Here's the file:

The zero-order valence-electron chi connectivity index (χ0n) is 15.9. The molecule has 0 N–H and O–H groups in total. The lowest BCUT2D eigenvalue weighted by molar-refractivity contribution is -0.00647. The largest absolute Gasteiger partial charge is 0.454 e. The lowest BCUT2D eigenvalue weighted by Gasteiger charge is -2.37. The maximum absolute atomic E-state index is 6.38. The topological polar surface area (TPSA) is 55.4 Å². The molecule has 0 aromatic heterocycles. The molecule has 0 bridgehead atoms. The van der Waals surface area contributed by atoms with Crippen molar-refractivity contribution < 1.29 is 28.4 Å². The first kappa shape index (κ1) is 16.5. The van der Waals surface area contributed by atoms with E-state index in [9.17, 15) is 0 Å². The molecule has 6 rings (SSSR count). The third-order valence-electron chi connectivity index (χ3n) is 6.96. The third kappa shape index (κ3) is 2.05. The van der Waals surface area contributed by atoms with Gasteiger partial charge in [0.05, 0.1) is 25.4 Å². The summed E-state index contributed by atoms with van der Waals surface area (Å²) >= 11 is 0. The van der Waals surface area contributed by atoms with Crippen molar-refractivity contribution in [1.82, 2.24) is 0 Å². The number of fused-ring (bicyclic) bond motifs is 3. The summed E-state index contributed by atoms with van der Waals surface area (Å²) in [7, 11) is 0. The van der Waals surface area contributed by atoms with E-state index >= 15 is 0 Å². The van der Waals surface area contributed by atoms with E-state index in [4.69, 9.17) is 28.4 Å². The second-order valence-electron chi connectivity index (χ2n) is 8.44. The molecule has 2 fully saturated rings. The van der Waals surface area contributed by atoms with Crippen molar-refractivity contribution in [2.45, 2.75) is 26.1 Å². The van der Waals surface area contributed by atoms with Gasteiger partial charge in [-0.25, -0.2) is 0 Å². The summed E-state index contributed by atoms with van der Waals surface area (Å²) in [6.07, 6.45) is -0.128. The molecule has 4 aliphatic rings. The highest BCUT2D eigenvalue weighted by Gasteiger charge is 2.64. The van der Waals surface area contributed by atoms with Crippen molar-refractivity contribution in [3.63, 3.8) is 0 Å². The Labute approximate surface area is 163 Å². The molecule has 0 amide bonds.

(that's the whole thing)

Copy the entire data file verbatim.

The zero-order valence-electron chi connectivity index (χ0n) is 15.9. The molecule has 0 N–H and O–H groups in total. The lowest BCUT2D eigenvalue weighted by molar-refractivity contribution is -0.00647. The largest absolute Gasteiger partial charge is 0.454 e. The lowest BCUT2D eigenvalue weighted by Gasteiger charge is -2.37. The maximum absolute atomic E-state index is 6.38. The topological polar surface area (TPSA) is 55.4 Å². The molecule has 0 aromatic heterocycles. The molecule has 0 bridgehead atoms. The van der Waals surface area contributed by atoms with Crippen molar-refractivity contribution < 1.29 is 28.4 Å². The first kappa shape index (κ1) is 16.5. The van der Waals surface area contributed by atoms with E-state index in [9.17, 15) is 0 Å². The molecule has 6 rings (SSSR count). The third-order valence-electron chi connectivity index (χ3n) is 6.96. The third kappa shape index (κ3) is 2.05. The van der Waals surface area contributed by atoms with Gasteiger partial charge in [0.05, 0.1) is 25.4 Å². The summed E-state index contributed by atoms with van der Waals surface area (Å²) >= 11 is 0. The van der Waals surface area contributed by atoms with Crippen molar-refractivity contribution in [1.82, 2.24) is 0 Å². The number of fused-ring (bicyclic) bond motifs is 3. The summed E-state index contributed by atoms with van der Waals surface area (Å²) in [7, 11) is 0. The van der Waals surface area contributed by atoms with E-state index >= 15 is 0 Å². The van der Waals surface area contributed by atoms with E-state index in [4.69, 9.17) is 28.4 Å². The second-order valence-electron chi connectivity index (χ2n) is 8.44. The molecule has 2 fully saturated rings. The van der Waals surface area contributed by atoms with Crippen molar-refractivity contribution in [2.45, 2.75) is 26.1 Å². The van der Waals surface area contributed by atoms with Gasteiger partial charge in [-0.25, -0.2) is 0 Å². The summed E-state index contributed by atoms with van der Waals surface area (Å²) in [6.07, 6.45) is -0.128. The molecule has 4 aliphatic rings. The highest BCUT2D eigenvalue weighted by Gasteiger charge is 2.64. The van der Waals surface area contributed by atoms with Crippen molar-refractivity contribution in [3.63, 3.8) is 0 Å². The Labute approximate surface area is 163 Å². The molecule has 0 amide bonds.